Saturday 21 June 2014


It's a bit says-on-the-tin clearer in Dutch than 'Solstice' which we get from the Latin
sol + sistere = sun-stand-still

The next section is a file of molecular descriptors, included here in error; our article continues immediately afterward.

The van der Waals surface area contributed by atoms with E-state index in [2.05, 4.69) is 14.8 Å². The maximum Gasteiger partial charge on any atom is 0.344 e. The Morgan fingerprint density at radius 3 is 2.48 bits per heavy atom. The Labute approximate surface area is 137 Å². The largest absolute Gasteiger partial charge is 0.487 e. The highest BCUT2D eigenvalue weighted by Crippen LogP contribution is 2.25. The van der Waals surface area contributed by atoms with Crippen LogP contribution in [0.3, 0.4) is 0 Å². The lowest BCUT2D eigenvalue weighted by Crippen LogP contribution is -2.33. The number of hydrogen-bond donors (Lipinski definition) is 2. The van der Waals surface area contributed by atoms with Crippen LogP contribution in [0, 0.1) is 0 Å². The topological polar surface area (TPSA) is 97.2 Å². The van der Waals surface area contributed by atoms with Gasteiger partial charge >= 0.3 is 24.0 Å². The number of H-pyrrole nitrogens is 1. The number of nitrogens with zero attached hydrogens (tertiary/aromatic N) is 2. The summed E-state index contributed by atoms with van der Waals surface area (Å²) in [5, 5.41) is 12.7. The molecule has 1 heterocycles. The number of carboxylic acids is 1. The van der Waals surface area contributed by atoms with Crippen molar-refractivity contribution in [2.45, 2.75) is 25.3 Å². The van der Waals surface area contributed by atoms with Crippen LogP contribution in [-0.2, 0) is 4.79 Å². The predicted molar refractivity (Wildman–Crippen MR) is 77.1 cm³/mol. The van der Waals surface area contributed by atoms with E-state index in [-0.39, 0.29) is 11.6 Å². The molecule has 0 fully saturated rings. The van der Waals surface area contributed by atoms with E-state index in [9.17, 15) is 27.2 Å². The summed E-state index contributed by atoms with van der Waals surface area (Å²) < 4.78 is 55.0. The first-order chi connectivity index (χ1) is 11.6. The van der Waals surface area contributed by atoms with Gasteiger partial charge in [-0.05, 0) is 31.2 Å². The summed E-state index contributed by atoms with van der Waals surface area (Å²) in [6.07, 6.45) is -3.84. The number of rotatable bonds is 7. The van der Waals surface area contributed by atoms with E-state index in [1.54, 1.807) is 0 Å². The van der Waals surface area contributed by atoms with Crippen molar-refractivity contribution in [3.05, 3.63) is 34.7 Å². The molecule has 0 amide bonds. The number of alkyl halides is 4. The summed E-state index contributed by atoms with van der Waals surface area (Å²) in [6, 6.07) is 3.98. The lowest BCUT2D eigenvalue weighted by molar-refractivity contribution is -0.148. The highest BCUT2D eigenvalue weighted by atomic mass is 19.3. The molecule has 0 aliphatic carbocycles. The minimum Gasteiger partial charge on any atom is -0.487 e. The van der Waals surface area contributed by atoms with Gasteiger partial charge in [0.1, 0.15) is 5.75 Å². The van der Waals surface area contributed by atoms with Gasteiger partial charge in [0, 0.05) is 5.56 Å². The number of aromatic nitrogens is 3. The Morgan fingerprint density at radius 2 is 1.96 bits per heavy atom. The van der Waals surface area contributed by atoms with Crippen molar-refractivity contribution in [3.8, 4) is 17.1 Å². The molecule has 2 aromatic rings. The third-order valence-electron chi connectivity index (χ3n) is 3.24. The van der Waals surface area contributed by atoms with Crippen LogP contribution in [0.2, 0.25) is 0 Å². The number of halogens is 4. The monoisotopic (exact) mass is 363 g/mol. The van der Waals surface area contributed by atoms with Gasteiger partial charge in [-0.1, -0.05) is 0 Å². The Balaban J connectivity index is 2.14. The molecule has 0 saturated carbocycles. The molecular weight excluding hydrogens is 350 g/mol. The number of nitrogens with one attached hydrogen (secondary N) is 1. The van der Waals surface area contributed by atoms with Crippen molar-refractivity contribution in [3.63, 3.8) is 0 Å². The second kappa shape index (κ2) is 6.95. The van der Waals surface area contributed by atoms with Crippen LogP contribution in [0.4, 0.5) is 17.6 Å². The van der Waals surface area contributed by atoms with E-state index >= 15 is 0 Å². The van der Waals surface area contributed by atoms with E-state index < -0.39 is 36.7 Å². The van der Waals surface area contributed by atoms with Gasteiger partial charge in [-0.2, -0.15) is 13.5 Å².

but all over the world the sun appears to be at its largest departure from the equator and, in the Northern Hemisphere, it's downhill all the way from now on as it crosses the equator on the Autumn Equinox to bottom out on December 21st. You can measure the time of the sun's pause above the celestial equator to whatever degree of accuracy your instruments and your patience is capable of. Today the high-point occurs at 1051 GMT.  Next year it will be at tea-time 1638hrs.  But the year after that the Solstice won't happen on 21st June because we had to insert an extra day - 29 Feb 2016 - between the Solstices so that the seasons don't drift entirely away from the ticking of the days on the calendar.  On Leap Years, therefore, the solstice happens (late) on 20th June: in 2016 at 2234hrs.  I sort of knew that the solstice wasn't always on the 21st but, until today, I never bothered to find out when and why.

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